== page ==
Petty Officer 2nd Class Robert O’Dwyer credits a teacher at Steinert High School for influencing his decision to join the Navy. (Photo by Senior Chief Petty Officer Gary Ward.)

A 2006 Steinert High School graduate is serving in the U.S. Navy as part of the nation’s nuclear deterrence mission at Strategic Communications Wing ONE.

Petty Officer 2nd Class Robert O’Dwyer credits a high school teacher for influencing his decision to join the service.

“My automotive teacher, David Nash, during high school kept us motivated and made working on engines fun,” said O’Dwyer. “He was the best mentor I’ve ever had and he certainly influenced my decision to be a mechanic.”

O’Dwyer now is an aviation machinist’s mate assigned to Tinker Air Force Base in Oklahoma City, Oklahoma, where the Navy command is headquartered. A Navy aviation machinist’s mate is a jet engine mechanic and maintains the electronic communication suite on the E6 Mercury aircraft.

His mission stems from the original 1961 Cold War order known as Take Charge and Move Out! Adapted as TACAMO and now the command’s nickname, today, the men and women of TACAMO continue to provide a survivable communication link between national decision makers and the nation’s nuclear weapons.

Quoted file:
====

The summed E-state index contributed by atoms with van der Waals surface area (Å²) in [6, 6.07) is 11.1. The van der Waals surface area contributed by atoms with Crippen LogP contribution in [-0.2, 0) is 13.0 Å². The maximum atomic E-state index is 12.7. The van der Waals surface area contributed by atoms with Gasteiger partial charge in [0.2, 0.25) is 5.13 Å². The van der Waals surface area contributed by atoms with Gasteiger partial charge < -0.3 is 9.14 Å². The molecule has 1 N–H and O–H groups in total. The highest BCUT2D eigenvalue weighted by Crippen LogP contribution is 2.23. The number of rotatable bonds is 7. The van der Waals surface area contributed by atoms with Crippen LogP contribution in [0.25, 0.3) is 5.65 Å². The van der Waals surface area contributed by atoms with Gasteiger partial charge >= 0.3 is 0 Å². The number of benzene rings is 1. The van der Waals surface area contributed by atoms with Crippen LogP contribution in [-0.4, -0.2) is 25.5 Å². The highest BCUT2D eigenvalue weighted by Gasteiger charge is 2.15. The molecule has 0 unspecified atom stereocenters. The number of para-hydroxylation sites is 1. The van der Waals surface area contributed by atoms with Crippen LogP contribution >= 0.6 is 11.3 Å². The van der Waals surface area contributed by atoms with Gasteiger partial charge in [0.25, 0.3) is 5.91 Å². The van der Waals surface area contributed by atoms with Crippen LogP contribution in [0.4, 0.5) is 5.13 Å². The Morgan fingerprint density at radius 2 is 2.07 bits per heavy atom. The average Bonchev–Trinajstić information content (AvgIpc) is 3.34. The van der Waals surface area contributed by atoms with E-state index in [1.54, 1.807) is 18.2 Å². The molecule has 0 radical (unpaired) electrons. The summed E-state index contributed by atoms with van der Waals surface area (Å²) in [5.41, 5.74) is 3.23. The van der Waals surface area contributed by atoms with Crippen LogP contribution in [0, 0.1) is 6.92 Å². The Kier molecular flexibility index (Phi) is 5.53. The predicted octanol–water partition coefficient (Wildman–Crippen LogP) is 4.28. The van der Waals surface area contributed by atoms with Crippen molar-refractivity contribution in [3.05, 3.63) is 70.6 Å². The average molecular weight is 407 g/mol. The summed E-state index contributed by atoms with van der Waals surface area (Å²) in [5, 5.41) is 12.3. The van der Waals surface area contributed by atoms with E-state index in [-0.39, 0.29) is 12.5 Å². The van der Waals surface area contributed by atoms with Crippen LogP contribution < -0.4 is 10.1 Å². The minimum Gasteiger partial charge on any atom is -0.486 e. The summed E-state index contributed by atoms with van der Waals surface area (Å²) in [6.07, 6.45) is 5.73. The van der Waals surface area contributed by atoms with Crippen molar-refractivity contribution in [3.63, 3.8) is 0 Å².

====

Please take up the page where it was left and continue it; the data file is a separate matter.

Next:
The commander-in-chief issues orders to members of the military who operate nuclear weapons aboard submarines, aircraft or in land-based missile silos. Sailors aboard TACAMO E-6 Mercury aircraft provide the one-of-a-kind communication needed for the mission.

The command consists of three squadrons and a wing staff that employs more than 1,200 active-duty sailors who provide maintenance, security, operations, administration, training and logistic support for the TACAMO aircraft fleet.

The Navy’s presence at an Air Force base in the middle of America may seem like an odd location given its distance from any ocean; however, the central location allows for the deployment of aircraft to both coasts and the Gulf of Mexico on a moment’s notice. This quick response is key to the success of the nuclear deterrence mission, the Navy said.

“In light of current events, deterrence is our greatest offense,” O’Dwyer said. “Americans should rest easy knowing that their Navy is well-trained, motivated, knowledgable and experienced to respond at a moment’s notice.”

Sailors serving from America’s heartland take pride in the vital mission they support as well as the nuclear deterrence they help provide.

“I am proud of being an American,” said O’Dwyer. “I was in middle school when 9/11 happened and that overwhelming feeling of patriotism led me down my path in the Navy.”